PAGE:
By Kaine Bunting (Aberystwyth University)
Tomography is used to gain the 3D plasma density of the solar corona (between 4-8Rs) using white light coronagraph observations (Morgan and Cook 2019). In this work, we use the density at 8Rs (e.g. figure 1a) to estimate velocity, providing an inner boundary condition for a heliospheric solar wind model. The results show that tomography can provide a valid (or improved) alternative to traditional photospheric-based magnetic models.
A simple inverse linear relationship converts densities to velocities. Extracted from Earth's latitude, the velocities form an inner boundary condition for the Time-dependent Heliospheric Upwind Extrapolation (HUXt) model (Owens et al. 2020). The model is then simulated for one Carrington rotation (CR), giving predicted velocities at Earth. The modelled velocities are compared to OMNI in-situ data, and the efficiency of HUXt allows an iterative fitting method optimises the parameters of the density-velocity conversion model by minimising a ‘distance’ metric using Dynamic Time Warping (DTW, Samara et al. 2022).
Figure 1 b) compares the output of HUXt based on Tomography-HUXt and MAS inner boundaries (Linker et al. 1999), where the MAS velocities have been optimised similarly to the tomography velocities for CR2210 (Nov 2018). Tomography-HUXt model outperforms the MAS-HUXt model: tomography-HUXt gives a MAE of 47.9 km s-1 compared to the 53.58 km s-1 of the MAS-HUXt model, and a higher Pearson correlation coefficient of 0.74 compared to that of MAS-HUXt (0.56). This work shows that inner boundary conditions derived using tomography are a valid alternative to magnetic models such as MAS.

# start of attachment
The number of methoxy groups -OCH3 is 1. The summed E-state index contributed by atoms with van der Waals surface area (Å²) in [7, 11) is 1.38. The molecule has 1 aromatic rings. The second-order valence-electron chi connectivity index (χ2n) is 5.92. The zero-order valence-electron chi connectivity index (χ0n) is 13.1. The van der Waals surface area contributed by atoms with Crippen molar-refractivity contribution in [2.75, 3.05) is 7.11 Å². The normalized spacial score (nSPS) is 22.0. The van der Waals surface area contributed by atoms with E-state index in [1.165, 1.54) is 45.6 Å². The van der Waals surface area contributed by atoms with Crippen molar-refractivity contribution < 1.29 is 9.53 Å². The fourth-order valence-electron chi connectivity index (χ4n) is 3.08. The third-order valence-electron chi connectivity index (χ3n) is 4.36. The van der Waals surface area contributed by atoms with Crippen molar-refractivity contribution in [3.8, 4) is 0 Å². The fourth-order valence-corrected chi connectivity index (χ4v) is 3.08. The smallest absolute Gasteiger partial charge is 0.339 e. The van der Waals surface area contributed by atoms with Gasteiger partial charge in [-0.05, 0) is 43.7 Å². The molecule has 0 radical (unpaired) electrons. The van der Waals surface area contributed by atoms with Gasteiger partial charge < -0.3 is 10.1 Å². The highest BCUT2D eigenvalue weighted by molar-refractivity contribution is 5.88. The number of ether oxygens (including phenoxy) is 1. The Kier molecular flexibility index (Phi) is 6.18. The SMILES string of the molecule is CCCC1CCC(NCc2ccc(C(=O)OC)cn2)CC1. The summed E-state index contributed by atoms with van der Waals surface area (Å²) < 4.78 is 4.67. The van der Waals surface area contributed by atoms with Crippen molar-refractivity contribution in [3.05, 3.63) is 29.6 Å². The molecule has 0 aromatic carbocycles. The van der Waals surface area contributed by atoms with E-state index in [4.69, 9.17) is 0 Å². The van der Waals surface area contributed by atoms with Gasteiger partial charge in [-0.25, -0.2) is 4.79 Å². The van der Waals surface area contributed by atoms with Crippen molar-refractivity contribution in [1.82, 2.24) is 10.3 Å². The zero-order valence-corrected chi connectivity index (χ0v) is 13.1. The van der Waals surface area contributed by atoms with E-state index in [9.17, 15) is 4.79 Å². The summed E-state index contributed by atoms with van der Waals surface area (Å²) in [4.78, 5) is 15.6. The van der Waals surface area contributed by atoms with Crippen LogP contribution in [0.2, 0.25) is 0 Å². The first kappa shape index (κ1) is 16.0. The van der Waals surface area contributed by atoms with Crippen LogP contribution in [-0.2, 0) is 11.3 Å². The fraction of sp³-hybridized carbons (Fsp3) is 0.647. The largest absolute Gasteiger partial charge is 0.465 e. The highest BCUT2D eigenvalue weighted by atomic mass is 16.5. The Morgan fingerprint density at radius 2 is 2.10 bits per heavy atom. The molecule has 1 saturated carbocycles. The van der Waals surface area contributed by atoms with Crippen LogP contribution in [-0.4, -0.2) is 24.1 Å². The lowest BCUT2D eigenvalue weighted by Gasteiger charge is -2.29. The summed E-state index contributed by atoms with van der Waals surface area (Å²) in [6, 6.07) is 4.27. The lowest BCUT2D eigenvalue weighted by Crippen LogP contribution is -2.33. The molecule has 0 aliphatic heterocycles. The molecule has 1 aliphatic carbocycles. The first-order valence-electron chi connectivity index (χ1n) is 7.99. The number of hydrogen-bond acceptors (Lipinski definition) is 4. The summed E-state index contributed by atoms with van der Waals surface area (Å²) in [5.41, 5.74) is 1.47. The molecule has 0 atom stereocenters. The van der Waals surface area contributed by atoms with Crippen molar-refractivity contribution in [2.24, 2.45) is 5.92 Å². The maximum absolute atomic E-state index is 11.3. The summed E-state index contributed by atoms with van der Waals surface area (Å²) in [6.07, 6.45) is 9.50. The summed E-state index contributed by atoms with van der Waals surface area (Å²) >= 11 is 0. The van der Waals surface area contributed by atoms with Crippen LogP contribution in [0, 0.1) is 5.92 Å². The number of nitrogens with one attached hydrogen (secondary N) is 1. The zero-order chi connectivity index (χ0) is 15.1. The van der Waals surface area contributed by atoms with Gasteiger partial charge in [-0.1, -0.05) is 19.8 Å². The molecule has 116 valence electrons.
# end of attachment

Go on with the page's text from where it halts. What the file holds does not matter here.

Our current work investigates a more advanced relationship between coronal densities and velocities, and provides improved solar wind predictions over a whole solar cycle. This scheme is implemented as part of the SWEEP software suite for the UK Met Office's space weather forecasting capabilities from 2023 onwards.
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Morgan, H., and A. C. Cook, 2020. The Width, Density, and Outflow of Solar Coronal Streamers. The Astrophysical Journal, 893(1), 57. 10.3847/1538-4357/ab7e32
Owens, M. J., M. Lang, L. Barnard, P. Riley, M. Ben-Nun, et al. 2020. A Computationally Efficient, Time-Dependent Model of the Solar Wind for Use as a Surrogate to Three-Dimensional Numerical Magnetohydrodynamic Simulations. Solar Physics. 10.1007/s11207-020-01605-3
Samara, E., B. Laperre, R. Kieokaew, M. Temmer, C. Verbeke, et al. 2022. Dynamic Time Warping as a Means of Assessing Solar Wind Time Series. The Astrophysical Journal, 927(2), 187. 10.3847/1538-4357/ac4af6